It'd be great to have a section for Encyclopedia Bombastica in the app, just like on the website. They are also being filtering from Latest list when using the "don't show trailers" option which would be great if it was fixed.
lebkin's forum posts
Works just fine for me, even logged out. iPad Mini, 1st Generation. Chrome and Safari.
They also work in the Giantbomb, which is generally how I watch them. Far better experience for me than in the browsers. Built by a community member: https://itunes.apple.com/us/app/giant-bomb-video-buddy/id520282507?mt=8
If you want a wireless solution, I would recommend checking out the Wirecutter's recommendation:
No idea the ages of the kids, but all the 360 Halo games have four player split-screen single system co-op, as I believe do all the Call of Duty games.
For a younger crowd, both of the Marvel Ultimate Alliance games have four-player co-op. Crazy fun to be had there.
I highly Downcast for your iOS podcast listening needs. It costs money, but is totally worth it. Highly reliable, lots of options of when and where it downloads files, iCloud syncing between devices, etc. It handles the premium feeds just fine.
@truthtellah: Sure I can read other reviewers. That is not an issue, I know how to use the internet. My problem lies in everything that both Patrick and Alex outline and I'm kind of shocked that they'd advocate this shift away from objective writing to a more stylized and specific subjective review. Why would I read a review to find out something I already know? A good reviewer will challenge your own opinions, a good reviewer will make you think. A good reviewer isn't going to forgo shortcomings in favor of other elements when it does the review a disservice. Most importantly a good reviewer won't be predictable in their scoring.
There is a lot here to unpack and examine. I am going to pull out a few and try to understand your positions. Feel free to further clarify or correct anything I say here.
Are you looking for a review is objective, for one that removes all of the personal subjectivity of the reviewer? In practice, totally objectivity would mean sterile reviews. "The math checks out: Halo 3 is objectively a 7.2395". In fact, it would mean there is ONE right review - any deviance from the objective truth is proof of a subjective bias on the part of the reviewer. If one feels that the game is worth more/less than that, one is objectively wrong and should give up one's subjective opinion. If this ISN'T what you are looking for, please explain better.
Why would I read a review to find out something I already know?
In an ideal world, there would never be any surprises with reviews. The games that look good would turn out to be good, the ones that look bad would turn out to be bad. And for the most part, this is true. Thus most reviews are not surprising. The value in reviews is to find the things in the middle, where it is less clear, and to find the ones that defy expectations, for good or for bad.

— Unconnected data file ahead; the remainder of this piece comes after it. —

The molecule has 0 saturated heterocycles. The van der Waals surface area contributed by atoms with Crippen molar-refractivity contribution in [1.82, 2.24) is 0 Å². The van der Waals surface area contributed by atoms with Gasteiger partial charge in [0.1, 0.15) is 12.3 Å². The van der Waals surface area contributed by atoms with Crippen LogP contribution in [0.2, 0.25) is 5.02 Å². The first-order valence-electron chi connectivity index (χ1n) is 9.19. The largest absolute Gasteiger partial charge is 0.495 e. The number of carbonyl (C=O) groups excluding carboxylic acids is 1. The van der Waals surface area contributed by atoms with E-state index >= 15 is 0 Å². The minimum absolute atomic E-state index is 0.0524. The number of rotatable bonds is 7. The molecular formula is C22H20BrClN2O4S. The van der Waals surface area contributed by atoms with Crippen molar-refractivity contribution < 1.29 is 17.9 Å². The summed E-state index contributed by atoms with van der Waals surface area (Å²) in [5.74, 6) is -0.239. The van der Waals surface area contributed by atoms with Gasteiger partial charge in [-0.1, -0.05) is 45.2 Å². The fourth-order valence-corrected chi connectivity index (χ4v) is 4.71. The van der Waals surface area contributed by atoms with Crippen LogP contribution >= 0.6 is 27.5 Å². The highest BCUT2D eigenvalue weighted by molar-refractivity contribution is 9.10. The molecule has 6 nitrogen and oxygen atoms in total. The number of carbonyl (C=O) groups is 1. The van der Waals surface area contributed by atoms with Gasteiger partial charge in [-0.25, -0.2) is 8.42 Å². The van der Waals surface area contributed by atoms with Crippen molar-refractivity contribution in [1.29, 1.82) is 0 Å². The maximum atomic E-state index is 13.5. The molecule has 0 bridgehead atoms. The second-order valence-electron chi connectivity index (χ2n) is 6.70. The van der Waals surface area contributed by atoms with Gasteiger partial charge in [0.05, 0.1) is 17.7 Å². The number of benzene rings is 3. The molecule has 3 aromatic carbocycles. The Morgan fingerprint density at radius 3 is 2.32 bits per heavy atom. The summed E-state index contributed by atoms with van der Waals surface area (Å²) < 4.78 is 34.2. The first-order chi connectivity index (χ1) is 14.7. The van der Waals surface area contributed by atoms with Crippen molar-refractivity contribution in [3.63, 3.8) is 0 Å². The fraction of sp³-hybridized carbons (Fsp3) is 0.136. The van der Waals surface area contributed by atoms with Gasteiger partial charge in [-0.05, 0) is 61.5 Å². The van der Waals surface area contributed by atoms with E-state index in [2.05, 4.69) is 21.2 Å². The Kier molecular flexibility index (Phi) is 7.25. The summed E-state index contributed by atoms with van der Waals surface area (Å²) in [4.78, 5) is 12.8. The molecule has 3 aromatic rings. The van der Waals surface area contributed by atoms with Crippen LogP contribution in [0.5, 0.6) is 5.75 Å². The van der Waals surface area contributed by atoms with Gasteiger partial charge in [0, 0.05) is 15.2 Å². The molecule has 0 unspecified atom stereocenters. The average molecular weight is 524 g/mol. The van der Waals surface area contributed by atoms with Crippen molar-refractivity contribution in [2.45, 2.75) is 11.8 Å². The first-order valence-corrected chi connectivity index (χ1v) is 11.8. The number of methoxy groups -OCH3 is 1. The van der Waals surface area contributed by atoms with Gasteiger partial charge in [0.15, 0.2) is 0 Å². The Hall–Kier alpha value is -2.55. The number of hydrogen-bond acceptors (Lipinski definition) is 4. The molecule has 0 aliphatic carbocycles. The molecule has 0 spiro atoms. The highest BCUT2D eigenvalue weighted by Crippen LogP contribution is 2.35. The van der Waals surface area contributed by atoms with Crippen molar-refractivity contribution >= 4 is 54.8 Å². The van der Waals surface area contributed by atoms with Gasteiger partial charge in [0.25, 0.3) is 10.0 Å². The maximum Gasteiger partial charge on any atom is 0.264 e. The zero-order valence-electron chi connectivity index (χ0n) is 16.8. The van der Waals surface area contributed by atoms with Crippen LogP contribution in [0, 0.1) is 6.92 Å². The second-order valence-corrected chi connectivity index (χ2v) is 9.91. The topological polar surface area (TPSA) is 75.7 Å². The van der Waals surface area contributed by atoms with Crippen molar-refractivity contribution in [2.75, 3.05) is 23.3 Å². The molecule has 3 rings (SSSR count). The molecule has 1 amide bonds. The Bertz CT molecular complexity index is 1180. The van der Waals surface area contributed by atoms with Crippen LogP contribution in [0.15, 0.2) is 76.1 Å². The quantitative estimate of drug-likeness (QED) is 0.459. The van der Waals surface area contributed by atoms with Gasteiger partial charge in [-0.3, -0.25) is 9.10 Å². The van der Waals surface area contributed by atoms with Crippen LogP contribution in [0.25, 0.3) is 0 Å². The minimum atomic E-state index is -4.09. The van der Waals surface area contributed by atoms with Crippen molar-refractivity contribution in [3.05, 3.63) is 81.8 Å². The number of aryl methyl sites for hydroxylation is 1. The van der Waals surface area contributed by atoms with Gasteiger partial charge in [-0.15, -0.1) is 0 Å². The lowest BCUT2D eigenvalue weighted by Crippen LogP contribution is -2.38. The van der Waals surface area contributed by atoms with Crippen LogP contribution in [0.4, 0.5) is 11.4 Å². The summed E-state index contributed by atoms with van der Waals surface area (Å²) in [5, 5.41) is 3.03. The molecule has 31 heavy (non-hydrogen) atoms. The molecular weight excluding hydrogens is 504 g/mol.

A good reviewer isn't going to forgo shortcomings in favor of other elements when it does the review a disservice.
A reviewer should tell me how their experience with the game is. If it doesn't matter to their experience that the music is overly quiet, then it shouldn't affect the review. Same goes for difficulty, price, etc. I think it is far less important to ask "does the game have shortcomings" and far more important to ask "does the shortcomings matter?"
"Most importantly a good reviewer won't be predictable in their scoring."
By not-predictable, I am assuming you mean "most review scores should be surprises." I feel not only is this not a goal to strive for, I think it is the sign of a BAD reviewer. To be valuable, a reviewer should have relatively consistent and known tastes. This helps the reader distinguish between "this is a bad game because it's bad" and "this is a bad game because the reviewer doesn't like this type of game." Jeff has a deep love of competitive first-person-shooters. If he said the new CoD multiplayer is terrible and broken, it has more weight than if Patrick said it. If a person's opinions are constantly changing and are scattered all over the map, it is far harder to understand the complaints/praise a game gets from them. A certain level of predictability is valuable to the reader, not a hindrance.
I just don't understand the point of bitching about something that's so trivial anyway. I haven't loaned games to a friend since the original Xbox. Perhaps it's the fact that within days of a launch my friends and I often buy the same games. My friends and I literally have no objection to hauling our tv's and consoles to one another's houses. I've literally done that with every Halo release.
Just because YOU don't share games doesn't mean that others don't share games. Of the 200 hundred games I've played on the 360, there is likely less than a dozen that were played by me and only me. Paying $60 for a 12 hour campaign that only I play is CRAZY. If I can't share it with my circle of gamers, it simply isn't worth that much. I will wait until it drops to $20. If everything is digital and prices almost never drop (ala current Xbox Games on Demand), I will simply never buy it.
It is, in fact, the ease of sharing discs that meant I played far more 360/PS3 games this generation than PC ones. Steam, with it's generous offline mode, can be used for sharing. But just giving someone a disc is far easier. It requires no exchanging of codes, gamertags, or anything like that. "Here's a disc" and you're done.